Mr Maskey: I presume that that almost mercurial process might be an ongoing dynamic?

 

Dr M Browne: It is one that we manage throughout the year.  We make bids in a number of monitoring rounds.  Of course, we monitor spend, and we have the opportunity to reallocate funding.

 

The Chairperson: Do you have a target for out-turn as a percentage of your opening budget for this year?

 

Dr M Browne: Out-turn is expressed as a percentage of the January monitoring budget.  That target is 0·5%, which is the target that we actually met this year.

 

The Chairperson: I am looking at the table for previous years and out-turn as a percentage of your opening budget.  In 2007-08, it was only 71·8%.  It has gone up to 79%, 93% and 95%.  For 2012-13, there is a provisional figure of 92%.  Do you have a percentage target for this year?

 

Dr M Browne: We have not set a target as a percentage of our opening budget.  What we seek to do is to ensure that we can maintain the services that we have set out to maintain and for which we have obtained the necessary budget cover.  Inevitably, during the year, things will emerge that will mean that spending will not proceed as planned.  It is an important part of the overall financial management process that we are able to give up money and either reallocate it within the Department or give it to other Departments to allow them to take on their projects.  Clearly, all things being equal, we would like to be spending a higher proportion of our opening budget.

 

The Chairperson: Your best year, according to those figures, was 2011-12, when you hit 94·5% of your opening budget.  The provisional out-turn for last year, 2012-13, is 92%.  Are you concerned that you have dropped three percentage points?

 

Dr M Browne: There were some quite specific reasons why that occurred.  Stephen, do you want to mention a few?

 

Mr Boyd: One of the reasons was that the contracts for the new car park in Ilex took longer to get in place, so we had to surrender about £4·4 million last year.  That should not happen this year, because those contracts are now in place for Ilex, meaning the spend will continue.  We do not expect to have the same amount of capital underspend this year.  Also, with us over-allocating the revenue budget at the start of the year, we do not expect to surrender quite as much back to the centre — back to DFP.  So, out-turn should be higher than the past couple of years.

 

Mr Cree: I think that this whole process is long overdue a reshuffle.  Indeed, you will remember that we tried, some years ago, to get the new financial appraisal scheme, which is currently blocked in the Executive.  You really cannot read any of this directly across.  That is the problem with it.  I appreciate that you have probably shown a little bit more here than is the case in some Committees.  At year end, presumably all the reinvestment and reform initiative (RRI) moneys have to be repaid in full with interest at 31 March; is that right?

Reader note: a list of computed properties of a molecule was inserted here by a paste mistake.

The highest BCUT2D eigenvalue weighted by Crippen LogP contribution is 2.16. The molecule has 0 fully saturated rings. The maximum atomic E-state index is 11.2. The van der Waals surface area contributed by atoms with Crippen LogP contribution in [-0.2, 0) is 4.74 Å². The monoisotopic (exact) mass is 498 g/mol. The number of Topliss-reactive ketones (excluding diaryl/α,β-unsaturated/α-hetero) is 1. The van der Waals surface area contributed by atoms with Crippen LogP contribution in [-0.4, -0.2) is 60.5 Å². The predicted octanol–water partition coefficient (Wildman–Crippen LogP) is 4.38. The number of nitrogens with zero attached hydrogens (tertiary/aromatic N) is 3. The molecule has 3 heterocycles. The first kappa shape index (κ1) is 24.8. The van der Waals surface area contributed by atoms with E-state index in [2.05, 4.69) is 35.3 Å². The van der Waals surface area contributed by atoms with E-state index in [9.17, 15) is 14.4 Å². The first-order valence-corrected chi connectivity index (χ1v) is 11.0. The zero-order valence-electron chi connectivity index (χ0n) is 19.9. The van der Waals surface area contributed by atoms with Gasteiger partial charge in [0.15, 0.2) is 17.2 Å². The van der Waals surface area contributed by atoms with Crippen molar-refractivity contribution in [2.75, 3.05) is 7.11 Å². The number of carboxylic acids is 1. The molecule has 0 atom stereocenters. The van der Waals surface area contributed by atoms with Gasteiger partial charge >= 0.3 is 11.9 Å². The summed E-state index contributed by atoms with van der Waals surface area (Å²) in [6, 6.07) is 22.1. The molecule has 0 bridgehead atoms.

Mr Boyd: We do not actually have any RRI money, so I cannot answer that question.  We will check with DFP and come back to you.

 

Dr M Browne: It does not impact on our budget.

 

Mr Cree: OK.  At year end, was there any overcommitment or any money held in the centre?  You did mention the centre at one stage; it is an interesting transit camp.  Was there any money held there?

 

Mr Boyd: At the centre of OFMDFM?

 

Mr Cree: Yes.

 

Mr Boyd: No, we held no money back.  Basically, to make sure that we lived within the budget during the year, we had to redistribute moneys between different areas to meet pressures.  There was absolutely no money held in the centre at year end.

 

Mr Cree: It was cleared out then?

 

Mr Boyd: There was about £5,000 or £6,000 in capital.  I think that was all that we held at the centre.

 

Mr Patrick: We cannot hold money back for end-year flexibility anymore.  That would have happened in the past, but end-year flexibility ceased three or four years ago.

 

Mr Cree: You did not have to hand any back.  How much were you able to carry on under the budget exchange scheme?

 

Mr Patrick: That is managed centrally by DFP.

 

Mr Cree: You did not have any?

 

Mr Patrick: No, it is held centrally by DFP.  Departments themselves cannot —

 

Mr Boyd: We are not allowed to hold any money now from one year to the next.

 

Mr Cree: Did you have an overcommitment?

 

Mr Boyd: No.  We had underspent at year end by £424,000.